Q&A: How Murad Stepped Up Its Supply Chain Efficiency

Murad needed help with its inventory management. The personal care products company about 18 months ago was running out of popular SKUs, which was disappointing its customers, and it had excess inventory on other items, which carried a hefty cost.

Enter Charles Jones, senior director, supply chain at Murad. After joining Murad in November 2008, Jones’ top priority was transforming the troubling warehouse situation. Multichannel Merchant caught up with Jones to find out how he resolved the warehouse/inventory problems at Murad.

Q: How did Murad get into trouble with its inventory, and what has been done to change that situation?

A: I’ve consistently observed one distinct area of supply chain which many small- to mid-sized companies have problems resolving: How to manage inventory during an unforecasted momentous spike in sales. This scenario can be exhilarating for sales if the inventory is readily available, but can often be disastrous if inventory and safety stock levels aren’t sufficient to support the increased sales.

What tends to happen is supply chain departments overcompensate for this increased demand by procuring inventory based on an unknown variable–sales forecast peak. Consequently, when sales stabilize and return to normal levels, inventory is already purchased and thus, excess inventory is created.

As with other companies, Murad experienced the same growth pattern. To mitigate future risks, we made several changes to our production planning and forecasting processes. We increased collaboration between our sales, marketing and operations department resulting in trending reports to proactively identify gaps in our supply and demand operation.

Q: Could you provide some specifics on the major turnaround in Murad’s operations and fulfillment you spearheaded in the past year?

A: Along with the existing management, we all decided both structural and process changes were needed to support the vision of the supply chain department. We changed our philosophy from commodity planning to brand planning. This enabled the supply chain group to effectively collaborate and support other internal departments.

In addition, we created strategic, tactical and contingency plans for all processes within the department. With each plan, we assigned a specific goal, created a timeline and benchmarked our achievements.

One of the primary tasks was to optimize our supply chain planning software by validating the data and creating realistic planning parameters. When we conceptualized our 180-day strategic plan, the first step was to verify the realism of our existing supply chain planning parameters and if they could support our goals.

Once we concluded the data integrity phase, we performed several real-time simulations, which involved sporadic supply and demand scenarios similar to those of every-day operations.

Q: How does inventory affect the day-to-day operations of the company? What needs to happen for things to flow smoothly?

A: In my opinion, inventory management is one of the single most contributing factors in the success or failure of a company. Murad supply chain department’s primary goal is to maintain an adequate supply of goods while minimizing inventory-carrying cost.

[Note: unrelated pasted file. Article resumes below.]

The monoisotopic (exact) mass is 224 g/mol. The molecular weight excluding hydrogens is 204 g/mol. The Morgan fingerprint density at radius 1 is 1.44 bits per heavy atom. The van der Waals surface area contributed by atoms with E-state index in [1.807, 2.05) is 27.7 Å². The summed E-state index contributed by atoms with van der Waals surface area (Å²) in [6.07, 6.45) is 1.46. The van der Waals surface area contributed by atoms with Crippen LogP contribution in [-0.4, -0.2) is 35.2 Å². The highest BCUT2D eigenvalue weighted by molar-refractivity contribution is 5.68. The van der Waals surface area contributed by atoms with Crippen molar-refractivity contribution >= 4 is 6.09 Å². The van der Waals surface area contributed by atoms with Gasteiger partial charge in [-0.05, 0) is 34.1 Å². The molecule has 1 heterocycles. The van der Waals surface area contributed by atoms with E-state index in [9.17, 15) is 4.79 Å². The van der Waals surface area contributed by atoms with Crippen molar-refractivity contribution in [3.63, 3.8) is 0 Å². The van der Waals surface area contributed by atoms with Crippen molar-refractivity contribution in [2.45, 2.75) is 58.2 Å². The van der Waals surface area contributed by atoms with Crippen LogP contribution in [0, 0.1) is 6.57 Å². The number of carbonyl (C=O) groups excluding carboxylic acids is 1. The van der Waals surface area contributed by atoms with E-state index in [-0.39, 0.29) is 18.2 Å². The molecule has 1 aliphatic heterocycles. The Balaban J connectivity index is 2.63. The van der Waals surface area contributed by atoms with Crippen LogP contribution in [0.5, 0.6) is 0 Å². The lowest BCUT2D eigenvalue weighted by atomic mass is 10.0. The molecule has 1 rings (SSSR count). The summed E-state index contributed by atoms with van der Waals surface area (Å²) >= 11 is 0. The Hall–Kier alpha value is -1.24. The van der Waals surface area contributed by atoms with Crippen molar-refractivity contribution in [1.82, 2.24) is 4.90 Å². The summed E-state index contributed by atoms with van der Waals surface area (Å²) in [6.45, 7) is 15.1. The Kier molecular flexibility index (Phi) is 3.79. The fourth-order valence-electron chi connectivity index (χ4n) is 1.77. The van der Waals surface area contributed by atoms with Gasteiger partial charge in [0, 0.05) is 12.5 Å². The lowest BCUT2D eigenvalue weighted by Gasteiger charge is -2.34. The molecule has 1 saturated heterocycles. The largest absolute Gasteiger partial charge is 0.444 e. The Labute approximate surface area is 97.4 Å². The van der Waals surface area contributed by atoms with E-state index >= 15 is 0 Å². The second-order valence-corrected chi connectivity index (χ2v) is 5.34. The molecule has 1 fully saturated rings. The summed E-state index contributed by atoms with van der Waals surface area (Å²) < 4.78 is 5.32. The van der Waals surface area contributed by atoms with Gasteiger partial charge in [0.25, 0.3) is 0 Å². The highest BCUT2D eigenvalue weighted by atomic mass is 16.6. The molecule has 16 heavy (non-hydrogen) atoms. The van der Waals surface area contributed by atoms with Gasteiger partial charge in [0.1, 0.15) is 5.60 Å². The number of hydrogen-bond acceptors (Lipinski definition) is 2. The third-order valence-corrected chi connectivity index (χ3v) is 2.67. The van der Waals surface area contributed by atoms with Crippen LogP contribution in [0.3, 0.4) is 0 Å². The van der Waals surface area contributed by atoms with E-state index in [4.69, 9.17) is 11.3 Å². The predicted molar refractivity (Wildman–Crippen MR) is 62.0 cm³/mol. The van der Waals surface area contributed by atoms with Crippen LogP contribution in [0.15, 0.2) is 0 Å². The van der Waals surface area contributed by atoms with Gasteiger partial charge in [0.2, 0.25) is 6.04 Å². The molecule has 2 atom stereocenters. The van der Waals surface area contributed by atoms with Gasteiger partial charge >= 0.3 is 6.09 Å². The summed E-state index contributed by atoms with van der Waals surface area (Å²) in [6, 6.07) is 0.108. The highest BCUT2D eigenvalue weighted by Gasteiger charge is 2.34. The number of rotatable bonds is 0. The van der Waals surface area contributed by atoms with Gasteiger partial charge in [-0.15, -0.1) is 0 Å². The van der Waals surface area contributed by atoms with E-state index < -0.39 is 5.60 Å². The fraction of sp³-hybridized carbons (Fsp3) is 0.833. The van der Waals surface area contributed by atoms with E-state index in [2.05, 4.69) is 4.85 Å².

Maintaining sufficient inventory to adequately support sales while minimizing inventory-carrying cost are unfortunately competing goals and can be detrimental if not monitored. Although our ultimate goal is to satisfy and fulfill every order 100% complete, this would be very costly and unrealistic without maintaining an inordinate amount of safety stock inventory

On the other hand, it’s important for us to maintain our liquidity, which allows us to rapidly respond to market changes and invest when opportunities are present, creating potential growth. This can only be achieved if we do not constrain our cash flow by carrying excess inventory.

Last year, our supply chain team created balanced strategic goals that encompassed industry standard order fulfillment rates and competitive inventory carrying cost. After we implemented our processes, we maintained an order fulfillment rate of 98%-plus while reducing our inventory carrying cost by 27%, within a 12-month period.

In 2010, we anticipate reducing our inventory cost by an additional 25% while maintaining our high level of order fulfillment, resulting in a total inventory reduction of 52%.

Q: Can you explain what a just-in-time (JIT) system is, how it works and the specifics involved with the one you put in place at Murad?

A: The primary goal of JIT is adequately fulfilling customer inventory demands at the lowest possible carrying cost. This replenishment technique is a key factor of generating cash flow and often used when physical inventory space is limited.

Ideally, most companies–including Murad–have an interest of incorporating some type of JIT system within the operation. The driving factor of a successful JIT process is lead-time reduction and management.

Reduced inventory lead-times increase cash flow and allow the operations team to quickly react to escalating sales demand. When we implemented our JIT technique, reducing lead-times was our first priority. Supplier assistance and agreements were critical to our success.

Q: How challenging was it at first after the JIT system was in place?

A: Any time a new process is implemented, there’s an initial phase of learning and acceptance. It took about five months to reap the benefits of the new process.

During the infancy phases, we had several obstacles to overcome, which included the addition of key staff members to support the new structure. Once the new staff got acclimated to the culture and the existing staff adopted the new techniques, we began to realize the satisfactory result

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